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This article was published 7/8/2010 (3393 days ago), so information in it may no longer be current.
A controversial decision by U.S. President Barack Obama to privatize the exploration of space could be a blessing for Canada's aerospace industry, experts say.
They argue this country's space agency and its associated industries are in a prime position to hitch their wagon to the U.S. president's initiative.
With the successful launch of the Falcon 9 in June — the first in a new generation of privately built rockets intended to shuttle supplies to the International Space Station — space exploration is poised to enter a new phase.
"Obama's vision for the future of NASA... is putting a lot of stock in the private sector," says Paul Delaney, a professor of physics and astrology at Toronto's York University.
"There's been a lot of groups that have been trying to position themselves to take advantage of what they see as a commercial opportunity in the coming decade. And I think they are right."
Delaney says Obama's vision is clear on what the next generation of space exploration vehicle should do: study asteroids near Earth and get ready to go to Mars.
If industry can deliver on the "low Earth orbit" side of space exploration, he says, such as the "taxi" activity of restocking the ISS, NASA will be free to pursue larger goals "of getting away from Earth entirely."
The move comes as NASA's shuttle fleet is slowly being retired, and the agency is seeking newer, more efficient options from the private sector, such as Space X, the California-based company behind the Falcon 9.
Obama is banking on the fact that, having pumped nearly one-third ($6 billion) of his five-year, $19-billion NASA budget into the development of commercial rockets, NASA will be free to focus on farther-reaching goals. But the president's plan also cancels the moon-focused Constellation program, and has been criticized for moving away from manned space flights, effectively putting some astronauts and NASA staff into early retirement.
Just last week, United Space Alliance, NASA's prime space shuttle contractor, laid off nearly 1,400 staff. The company also rolled out layoffs in October 2009 and June 2010, and more are planned for next year.
For its part, Canada has long relied on NASA to get its astronauts into space. And the Canadian Space Agency's latest hires, David Saint-Jacques and Jeremy Hansen — the first new astronauts in more than 15 years — will hit the halfway mark in a two-year, Texas-based training program next month.
So what will the future hold for them?
Experts suggest the astronauts won't get the sort of experience the space explorers of the Apollo generation did, but there is still much to be done on the ISS. And they are standing at the threshold of the next great mission: Obama wants to reach near-Earth asteroids by 2025 and Mars by the mid-2030s.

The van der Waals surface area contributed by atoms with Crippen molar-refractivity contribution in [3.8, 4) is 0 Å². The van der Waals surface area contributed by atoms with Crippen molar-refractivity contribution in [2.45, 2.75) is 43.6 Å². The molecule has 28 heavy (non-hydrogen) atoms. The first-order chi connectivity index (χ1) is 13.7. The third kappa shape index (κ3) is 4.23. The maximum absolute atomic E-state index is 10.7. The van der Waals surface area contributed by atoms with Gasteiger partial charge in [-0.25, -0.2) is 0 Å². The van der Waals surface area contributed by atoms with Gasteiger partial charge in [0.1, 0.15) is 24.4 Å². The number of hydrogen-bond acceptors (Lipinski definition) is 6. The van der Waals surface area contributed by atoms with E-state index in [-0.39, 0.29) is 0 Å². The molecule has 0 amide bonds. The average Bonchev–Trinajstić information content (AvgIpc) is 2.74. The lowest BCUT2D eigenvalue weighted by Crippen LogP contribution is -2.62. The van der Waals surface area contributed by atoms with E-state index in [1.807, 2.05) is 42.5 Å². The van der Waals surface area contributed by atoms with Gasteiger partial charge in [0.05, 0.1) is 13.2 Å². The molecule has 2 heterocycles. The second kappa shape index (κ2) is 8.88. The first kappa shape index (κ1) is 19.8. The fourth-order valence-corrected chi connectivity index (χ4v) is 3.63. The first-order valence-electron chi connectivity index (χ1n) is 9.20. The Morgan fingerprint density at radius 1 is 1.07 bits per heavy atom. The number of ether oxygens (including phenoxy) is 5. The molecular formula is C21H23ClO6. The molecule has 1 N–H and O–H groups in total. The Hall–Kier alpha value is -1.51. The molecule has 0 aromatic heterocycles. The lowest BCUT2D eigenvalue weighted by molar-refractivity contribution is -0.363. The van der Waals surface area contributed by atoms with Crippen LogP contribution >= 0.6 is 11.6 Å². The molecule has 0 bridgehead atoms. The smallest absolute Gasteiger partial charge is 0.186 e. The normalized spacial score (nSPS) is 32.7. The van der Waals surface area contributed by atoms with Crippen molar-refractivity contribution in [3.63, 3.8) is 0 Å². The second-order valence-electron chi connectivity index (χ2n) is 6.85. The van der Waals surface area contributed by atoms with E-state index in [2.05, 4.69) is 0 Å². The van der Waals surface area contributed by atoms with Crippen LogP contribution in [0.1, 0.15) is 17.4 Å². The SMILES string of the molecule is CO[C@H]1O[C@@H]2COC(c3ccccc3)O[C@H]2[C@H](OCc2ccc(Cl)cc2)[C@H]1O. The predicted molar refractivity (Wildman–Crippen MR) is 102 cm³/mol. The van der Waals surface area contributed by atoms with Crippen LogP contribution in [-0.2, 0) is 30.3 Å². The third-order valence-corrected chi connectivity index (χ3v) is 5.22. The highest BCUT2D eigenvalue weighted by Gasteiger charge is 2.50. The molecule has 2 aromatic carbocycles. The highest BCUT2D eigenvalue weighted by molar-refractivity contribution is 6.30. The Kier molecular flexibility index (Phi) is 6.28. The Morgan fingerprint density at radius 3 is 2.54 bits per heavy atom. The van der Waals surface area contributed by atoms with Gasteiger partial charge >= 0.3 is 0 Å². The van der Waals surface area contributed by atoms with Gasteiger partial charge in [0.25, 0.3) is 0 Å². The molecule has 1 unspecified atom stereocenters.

Canada ultimately stands to profit, Delaney says, pointing to our track record in robotics and space technology, which will be needed as the groundwork is laid for future travel.
"There's a good history here as far as developing space hardware, instrumentation," he says. "I think you're going to see stepped-up activity from Canadian industry to contribute in a more significant way."
Steve Oldham, general manager of satellite missions and robotics for the B.C.-based MacDonald, Dettwiler and Associates, agrees, pointing to his company's internationally recognized Canadarm as the best example of successful Canadian space hardware.
"Obama has opened the door for collaboration; he's mentioned robotic exploration as being extremely important for him," he says.
"The fact that Canada has undeniably the best heritage in that area, really, is a huge opportunity."
Oldham says the Canadian Space Agency needs to decide if it wants to be part of the next generation of space exploration.
"(My) hope would be that Canada sees that there has been significant value in being a member of the space-exploration community."
The Obama plan is ambitious, says Steve MacLean, CSA president and a former astronaut.
"The amount of money that Obama's White House has increased is quite substantial into the space sector," he says. "And given the fiscal framework right now, that's impressive."
The CSA is in the process of developing its own long-term space policy, McLean says, adding Canada's policy is likely to line up with that of the Obama administration, which outlines goals "very similar to the types of things that we would like to do.
"The question comes in the timing of it. When do you allow that switch (from public to private) to take place?" he says.
"President Obama has decided that should be right now. If he's right, it will accelerate the pace. If he's wrong, it can slow (exploration) down.
"I think the commercial industry has established itself to the point that, given the freedom, they can move pretty quickly."
— Postmedia News